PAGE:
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John McCain Wins. But the Tea Party Didn't Lose.

John McCain had a very good primary election night on Tuesday, crushing the once-feared right-wing challenger J.D. Hayworth by a ­­­­24 percent margin. And there's not much secret to how he did it: In addition to benefiting from Hayworth’s own self-inflicted wounds, McCain dominated by turning away from some of his signature commitments from the past. Politico’s David Catanese nicely summed it up in a piece on the “heavy price” paid by McCain to win re-nomination this year:

Once the sponsor of comprehensive immigration reform with the late Sen. Ted Kennedy—a stance that hurt him with conservatives—McCain moved in a different direction this year. He switched his emphasis this summer to border security, embraced Arizona’s controversial hard-line immigration law and, in an ad, called on the federal government to “complete the danged fence”—three years after dismissing the notion of a border fence in a Vanity Fair article titled “Prisoner of Conscience.”
Four years ago, McCain also told students he supported repeal of the “don’t ask, don’t tell” policy that bans gays from serving openly in the military. But in May, the former war hero and Navy prisoner of war promised to filibuster any bill including that change that landed on the Senate floor.
He sidestepped the climate change debate this year despite once being a Senate leader on the issue and he’s even distanced himself from the term that once seemed central to his political brand—his “maverick” trademark.
Hayworth, the primary election opponent McCain has spent a small fortune pummeling as inept, corrupt and even stupid, has seized on the apparent contradictions.
“Mr. campaign finance reform ... the guy who used to lecture us about the evils of money ... thinks he’s going to buy off Arizona,” Hayworth told POLITICO. “Maybe it’ll work. Hey, they spent $20 million.”

McCain’s defenders would probably argue that he’s never been anything other than a “Goldwater conservative,” as he likes to call himself, and on some issues, that may be true. But there is no way to deny that the John McCain who gave the conservative movement a near-death experience in 2000 and then trod a genuine maverick path until at least 2004 is virtually unrecognizable in the senior senator from Arizona today.

Still, Catanese is off the mark in attributing this devolution to McCain’s battle against Hayworth. McCain has been moving rightward pretty steadily since at least the moment he decided to run for president again in the 2008 cycle. And in this metamorphosis, he has accurately reflected trends in his party.

Many observers, particularly liberals, have been shocked by the dramatic rightward march of the GOP since November 2008, with all its thundering against Barack Obama’s “socialism” and its outstretched hand to the virulently anti-government Tea Party movement (which is largely composed of faithful Republican voters). It’s not often, after all, that a political party reacts to two consecutive electoral calamities by moving further away from the political center.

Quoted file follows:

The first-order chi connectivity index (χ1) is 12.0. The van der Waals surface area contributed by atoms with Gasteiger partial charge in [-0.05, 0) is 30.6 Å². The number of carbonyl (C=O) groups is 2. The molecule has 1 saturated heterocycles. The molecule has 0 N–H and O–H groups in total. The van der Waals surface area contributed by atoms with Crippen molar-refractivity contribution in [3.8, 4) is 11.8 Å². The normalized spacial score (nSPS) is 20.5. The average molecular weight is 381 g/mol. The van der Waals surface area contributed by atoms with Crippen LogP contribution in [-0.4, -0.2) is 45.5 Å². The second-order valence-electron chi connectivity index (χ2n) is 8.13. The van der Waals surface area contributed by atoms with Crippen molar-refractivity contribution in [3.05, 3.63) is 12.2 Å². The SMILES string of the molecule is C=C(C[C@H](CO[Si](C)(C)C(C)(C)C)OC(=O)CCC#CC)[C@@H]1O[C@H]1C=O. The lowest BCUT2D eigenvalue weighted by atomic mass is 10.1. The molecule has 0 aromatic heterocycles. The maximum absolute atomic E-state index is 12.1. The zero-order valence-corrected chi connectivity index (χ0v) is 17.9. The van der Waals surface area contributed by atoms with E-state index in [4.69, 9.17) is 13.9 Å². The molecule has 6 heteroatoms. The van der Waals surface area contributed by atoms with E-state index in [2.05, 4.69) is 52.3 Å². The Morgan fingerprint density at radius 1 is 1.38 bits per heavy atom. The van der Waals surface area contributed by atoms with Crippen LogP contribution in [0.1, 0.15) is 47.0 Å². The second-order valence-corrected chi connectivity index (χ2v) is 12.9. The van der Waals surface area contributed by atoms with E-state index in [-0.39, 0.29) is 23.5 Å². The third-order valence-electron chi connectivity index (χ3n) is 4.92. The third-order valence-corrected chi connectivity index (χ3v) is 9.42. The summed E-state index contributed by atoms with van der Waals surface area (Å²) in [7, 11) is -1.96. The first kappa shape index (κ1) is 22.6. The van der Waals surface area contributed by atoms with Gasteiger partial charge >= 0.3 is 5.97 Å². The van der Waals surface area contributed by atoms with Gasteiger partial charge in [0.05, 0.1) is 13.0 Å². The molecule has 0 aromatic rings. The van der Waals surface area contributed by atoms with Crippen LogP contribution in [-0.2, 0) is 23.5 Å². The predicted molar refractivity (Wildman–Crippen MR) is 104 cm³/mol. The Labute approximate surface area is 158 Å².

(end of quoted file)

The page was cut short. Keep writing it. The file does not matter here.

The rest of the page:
Yet this shouldn't be a surprise. Well before 2008, it had become a deeply entrenched habit among “movement conservatives” to explain any Republican electoral failure as a result of the party's insufficiently rigorous featly to conservative ideology. And this is exactly how they interpreted the decline of George W. Bush and the congressional GOP after his 2004 re-election. At both the elite and rank-and-file level, conservatives quickly decided that Bush and Rove and DeLay had betrayed them. Consider this report from the Washington Post in early 2006:

Disaffection over spending and immigration have caused conservatives to take flight from President Bush and the Republican Congress at a rapid pace in recent weeks, sending Bush's approval ratings to record lows and presenting a new threat to the GOP's 12-year reign on Capitol Hill, according to White House officials, lawmakers and new polling data.
Bush and Congress have suffered a decline in support from almost every part of the conservative coalition over the past year, a trend that has accelerated with alarming implications for Bush's governing strategy.
The Gallup polling organization recorded a 13-percentage-point drop in Republican support for Bush in the past couple of weeks. These usually reliable voters are telling pollsters and lawmakers they are fed up with what they see as out-of-control spending by Washington and, more generally, an abandonment of core conservative principles….
"The problem in my mind, and the only way to explain the very significant erosion is just a disgust with what appears to be a complete abandonment of limited government," said former Republican congressman Pat Toomey, who runs the conservative Club for Growth. Toomey said commitment to smaller government has been the unifying idea for most elements of the GOP coalition since Ronald Reagan's presidency. "Republicans have finally had enough," he said, a sentiment echoed by several other conservative activists and lawmakers.